The Days of Santo
The easier thing would be to just get up tomorrow, slap on the chinos and a polo and shuffle off to work, as usual. Instead I’ll be up an hour earlier, donning shorts and a t-shirt apropos of the occasion and motoring solo to Chicago for, yeah, Ron Santo Day III (or is it IV? Yes, it’s IV).
When the Cubs announced it I reflexively got online and grabbed a ticket, albeit an upper deck reserved one in the interests of cost control. I’ll be driving straight back after the game for the same reason. The road/ballpark ratio comes out about 10/3; not good. I damn well better be one of the first 10,000 through the turnstiles. If I don’t come home with one of the replica HOF plaques I’m gonna feel foolish. Actually, I will anyway and why not?
See, I’m 58 going on 12. I figure since I was there on 9/28/03 when #10 was retired and on 8/10 last year when the statue was unveiled my attendance tomorrow is effectively mandatory. Never mind that I couldn’t make it on 8/28/71, Ron Santo Day I. I’m sure I was listening in. I was 17 going on 18 then. My parents probably wouldn’t let me have the car.
If I ever knew that Santo was the first player to invoke the 10/5 rule to veto a trade I’d forgotten. He didn’t want to go to the west coast and eventually got himself traded across town for Steve Stone, among others. Ironic, huh, in light of current events?
When Santo was in the lineup or the booth I listened to the Cubs on the radio a lot. Now I hardly do at all. There are several factors. The Cubs aren’t very good right now, but that’s more rule than exception when you have the panoramic perspective my (chronological) age affords. Keith Moreland doesn’t tell me much, but Santo wasn’t exactly a sabermetrician. Really, I think the underlying reason I don’t listen as much now is because I’m pissed at Pat Hughes. I used to get a kick out of his tuna sandwich/slap a twenty/ugly sweater shtick when Santo was there to chuckle at it. But things have changed.
When Santo died in late 2010 I got the news on the morning of my second book release. STUBS includes a couple of Santo-related vignettes, one of which I read at the release that evening. When Opening Day 2011 rolled around I sent a copy to Hughes, c/o Wrigley Field, hoping, selfishly, that he might mention it on the air and Cub fans everywhere would start clamoring for STUBS. In the first broadcast of the year I heard him recite some boilerplate BS about how many books get sent to them in the booth and how they can’t possibly acknowledge them all.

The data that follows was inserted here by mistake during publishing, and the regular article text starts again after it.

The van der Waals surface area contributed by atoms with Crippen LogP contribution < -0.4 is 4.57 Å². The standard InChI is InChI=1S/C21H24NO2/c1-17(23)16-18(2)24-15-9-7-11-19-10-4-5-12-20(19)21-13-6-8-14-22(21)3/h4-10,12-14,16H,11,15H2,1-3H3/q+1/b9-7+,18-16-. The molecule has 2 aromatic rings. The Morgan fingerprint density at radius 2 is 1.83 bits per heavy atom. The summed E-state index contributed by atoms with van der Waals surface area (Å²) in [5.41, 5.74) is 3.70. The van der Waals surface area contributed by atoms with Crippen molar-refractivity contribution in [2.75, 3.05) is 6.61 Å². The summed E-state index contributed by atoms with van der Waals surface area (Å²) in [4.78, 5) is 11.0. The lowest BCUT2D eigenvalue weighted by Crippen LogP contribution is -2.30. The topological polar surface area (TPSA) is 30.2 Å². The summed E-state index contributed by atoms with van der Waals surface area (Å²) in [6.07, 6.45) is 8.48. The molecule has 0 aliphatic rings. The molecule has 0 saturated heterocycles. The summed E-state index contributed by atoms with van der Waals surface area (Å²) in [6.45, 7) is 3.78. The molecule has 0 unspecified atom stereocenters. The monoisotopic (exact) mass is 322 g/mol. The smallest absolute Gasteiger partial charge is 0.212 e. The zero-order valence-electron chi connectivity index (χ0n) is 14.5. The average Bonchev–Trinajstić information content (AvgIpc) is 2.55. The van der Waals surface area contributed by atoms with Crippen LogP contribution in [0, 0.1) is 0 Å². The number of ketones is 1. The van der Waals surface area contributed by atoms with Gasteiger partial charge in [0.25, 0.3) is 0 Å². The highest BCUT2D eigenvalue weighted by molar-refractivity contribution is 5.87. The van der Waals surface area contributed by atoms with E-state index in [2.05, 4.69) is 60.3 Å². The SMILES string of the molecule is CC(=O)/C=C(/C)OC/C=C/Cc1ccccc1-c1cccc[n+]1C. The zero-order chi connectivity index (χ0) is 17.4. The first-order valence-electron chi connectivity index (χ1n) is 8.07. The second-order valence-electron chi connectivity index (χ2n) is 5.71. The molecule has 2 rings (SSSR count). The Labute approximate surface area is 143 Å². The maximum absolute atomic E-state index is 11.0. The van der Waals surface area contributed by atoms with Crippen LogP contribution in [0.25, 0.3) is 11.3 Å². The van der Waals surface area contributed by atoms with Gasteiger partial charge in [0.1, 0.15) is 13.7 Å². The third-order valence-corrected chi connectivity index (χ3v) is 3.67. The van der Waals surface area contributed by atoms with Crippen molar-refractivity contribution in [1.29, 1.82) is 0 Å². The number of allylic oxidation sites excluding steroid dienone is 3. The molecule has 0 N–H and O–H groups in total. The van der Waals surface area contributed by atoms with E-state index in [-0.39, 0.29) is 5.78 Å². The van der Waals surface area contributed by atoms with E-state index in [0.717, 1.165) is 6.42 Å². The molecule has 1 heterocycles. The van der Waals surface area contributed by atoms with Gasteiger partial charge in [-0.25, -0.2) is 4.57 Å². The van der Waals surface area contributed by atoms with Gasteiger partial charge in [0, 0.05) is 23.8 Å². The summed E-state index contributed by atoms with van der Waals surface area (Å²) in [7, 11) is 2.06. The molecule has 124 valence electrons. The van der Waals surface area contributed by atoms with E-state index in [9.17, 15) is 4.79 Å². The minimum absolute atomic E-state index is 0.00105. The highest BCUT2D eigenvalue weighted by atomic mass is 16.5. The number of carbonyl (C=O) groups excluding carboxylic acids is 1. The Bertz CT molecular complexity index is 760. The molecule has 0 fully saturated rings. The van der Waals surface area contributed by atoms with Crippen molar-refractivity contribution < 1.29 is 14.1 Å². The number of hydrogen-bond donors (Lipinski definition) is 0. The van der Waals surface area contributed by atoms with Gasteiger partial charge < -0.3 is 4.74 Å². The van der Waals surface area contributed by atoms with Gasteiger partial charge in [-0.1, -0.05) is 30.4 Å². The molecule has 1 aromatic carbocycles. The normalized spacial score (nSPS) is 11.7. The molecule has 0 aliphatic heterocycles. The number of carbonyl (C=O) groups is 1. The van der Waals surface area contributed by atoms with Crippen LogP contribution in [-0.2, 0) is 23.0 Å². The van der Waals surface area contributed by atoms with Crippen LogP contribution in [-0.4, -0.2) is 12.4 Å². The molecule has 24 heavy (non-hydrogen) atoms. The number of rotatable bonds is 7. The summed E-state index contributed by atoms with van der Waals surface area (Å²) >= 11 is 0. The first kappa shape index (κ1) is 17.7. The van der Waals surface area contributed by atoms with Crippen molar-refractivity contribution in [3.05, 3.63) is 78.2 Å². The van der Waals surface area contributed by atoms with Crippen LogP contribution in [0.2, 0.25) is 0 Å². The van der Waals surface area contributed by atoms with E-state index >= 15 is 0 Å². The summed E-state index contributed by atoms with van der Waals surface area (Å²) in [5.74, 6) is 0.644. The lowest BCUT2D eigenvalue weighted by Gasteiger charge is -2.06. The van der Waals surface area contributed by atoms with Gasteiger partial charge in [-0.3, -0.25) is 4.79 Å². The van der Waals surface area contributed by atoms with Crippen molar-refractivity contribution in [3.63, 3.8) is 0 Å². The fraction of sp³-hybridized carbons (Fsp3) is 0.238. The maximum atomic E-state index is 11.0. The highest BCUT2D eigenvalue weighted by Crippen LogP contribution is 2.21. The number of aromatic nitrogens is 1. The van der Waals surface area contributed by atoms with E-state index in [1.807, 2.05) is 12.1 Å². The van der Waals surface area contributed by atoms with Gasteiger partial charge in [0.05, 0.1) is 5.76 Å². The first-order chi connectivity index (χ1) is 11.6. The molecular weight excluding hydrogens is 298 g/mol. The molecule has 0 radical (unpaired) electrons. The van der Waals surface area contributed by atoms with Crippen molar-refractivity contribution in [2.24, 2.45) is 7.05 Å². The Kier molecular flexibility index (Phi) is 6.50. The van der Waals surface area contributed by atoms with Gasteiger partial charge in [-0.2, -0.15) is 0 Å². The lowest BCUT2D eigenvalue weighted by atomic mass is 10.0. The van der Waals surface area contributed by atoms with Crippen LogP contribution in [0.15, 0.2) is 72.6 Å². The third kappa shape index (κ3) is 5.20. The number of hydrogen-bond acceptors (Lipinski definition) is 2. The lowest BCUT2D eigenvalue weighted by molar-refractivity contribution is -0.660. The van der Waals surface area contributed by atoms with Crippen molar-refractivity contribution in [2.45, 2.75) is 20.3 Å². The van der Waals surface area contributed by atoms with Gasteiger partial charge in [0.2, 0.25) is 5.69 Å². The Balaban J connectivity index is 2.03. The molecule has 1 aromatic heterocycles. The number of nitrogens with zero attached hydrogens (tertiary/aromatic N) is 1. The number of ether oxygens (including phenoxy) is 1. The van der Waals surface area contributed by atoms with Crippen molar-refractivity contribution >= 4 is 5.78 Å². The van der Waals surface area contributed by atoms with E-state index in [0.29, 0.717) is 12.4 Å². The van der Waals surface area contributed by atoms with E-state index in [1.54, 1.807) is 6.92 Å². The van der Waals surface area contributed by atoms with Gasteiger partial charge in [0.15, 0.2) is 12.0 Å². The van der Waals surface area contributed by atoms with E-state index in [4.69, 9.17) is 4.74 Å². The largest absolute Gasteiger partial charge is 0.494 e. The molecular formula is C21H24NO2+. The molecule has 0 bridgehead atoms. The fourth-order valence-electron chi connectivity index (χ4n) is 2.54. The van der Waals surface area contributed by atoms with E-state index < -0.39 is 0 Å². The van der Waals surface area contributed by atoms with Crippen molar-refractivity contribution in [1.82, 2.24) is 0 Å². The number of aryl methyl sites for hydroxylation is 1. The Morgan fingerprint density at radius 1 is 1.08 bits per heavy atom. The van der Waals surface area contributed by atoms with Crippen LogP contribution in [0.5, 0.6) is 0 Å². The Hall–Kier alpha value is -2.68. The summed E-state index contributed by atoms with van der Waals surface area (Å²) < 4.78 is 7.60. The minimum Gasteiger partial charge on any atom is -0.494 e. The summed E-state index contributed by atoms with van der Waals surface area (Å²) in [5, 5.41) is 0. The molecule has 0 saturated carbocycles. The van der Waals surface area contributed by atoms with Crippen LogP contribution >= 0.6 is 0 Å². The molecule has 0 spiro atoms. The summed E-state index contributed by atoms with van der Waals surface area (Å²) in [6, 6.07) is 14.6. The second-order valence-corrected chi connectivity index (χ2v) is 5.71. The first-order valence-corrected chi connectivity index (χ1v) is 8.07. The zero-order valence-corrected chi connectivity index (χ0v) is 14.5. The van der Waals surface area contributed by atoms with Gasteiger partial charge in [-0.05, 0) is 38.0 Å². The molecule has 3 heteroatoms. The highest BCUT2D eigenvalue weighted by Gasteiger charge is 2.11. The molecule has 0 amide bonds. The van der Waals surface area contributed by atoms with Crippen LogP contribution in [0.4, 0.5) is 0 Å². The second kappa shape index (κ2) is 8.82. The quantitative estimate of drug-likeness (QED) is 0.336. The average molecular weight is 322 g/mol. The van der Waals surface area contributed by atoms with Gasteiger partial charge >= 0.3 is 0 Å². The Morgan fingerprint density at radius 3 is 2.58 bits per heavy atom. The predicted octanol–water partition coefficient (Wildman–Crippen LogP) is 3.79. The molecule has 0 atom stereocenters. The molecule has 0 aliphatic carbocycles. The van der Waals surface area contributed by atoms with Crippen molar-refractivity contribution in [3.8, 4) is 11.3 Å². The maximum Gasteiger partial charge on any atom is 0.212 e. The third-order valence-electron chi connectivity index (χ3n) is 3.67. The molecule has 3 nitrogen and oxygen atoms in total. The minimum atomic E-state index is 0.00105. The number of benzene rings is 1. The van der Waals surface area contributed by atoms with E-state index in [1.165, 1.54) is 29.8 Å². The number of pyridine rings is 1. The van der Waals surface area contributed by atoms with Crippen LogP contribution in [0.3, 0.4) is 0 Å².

We’re not talking about e-mails and birthday reminders here, we’re talking about an actual book I wrote and gave you a gratis copy of. You don’t have to bother to read it, not even the bookmarked excerpts about your late sidekick, and I’m not looking for a 7th inning promo gig a la John Grisham, but if you can’t manage a brief mention of it maybe you could at least reciprocate by sending back a copy of your own book which rushed into print later that season. Any thought of that probably got lost in the shuffle of promoting that book on the air along with your Ron Santo “Voices of the Game” CD.
Now that the juice is squeezed from those sour grapes I can make them into raisins and sprinkle them on my bran flakes in the morning. Maybe I’ll even listen to the “Al Fonseca” interview from the Santo CD on the road. My son gave it to me for Christmas and it always makes me laugh.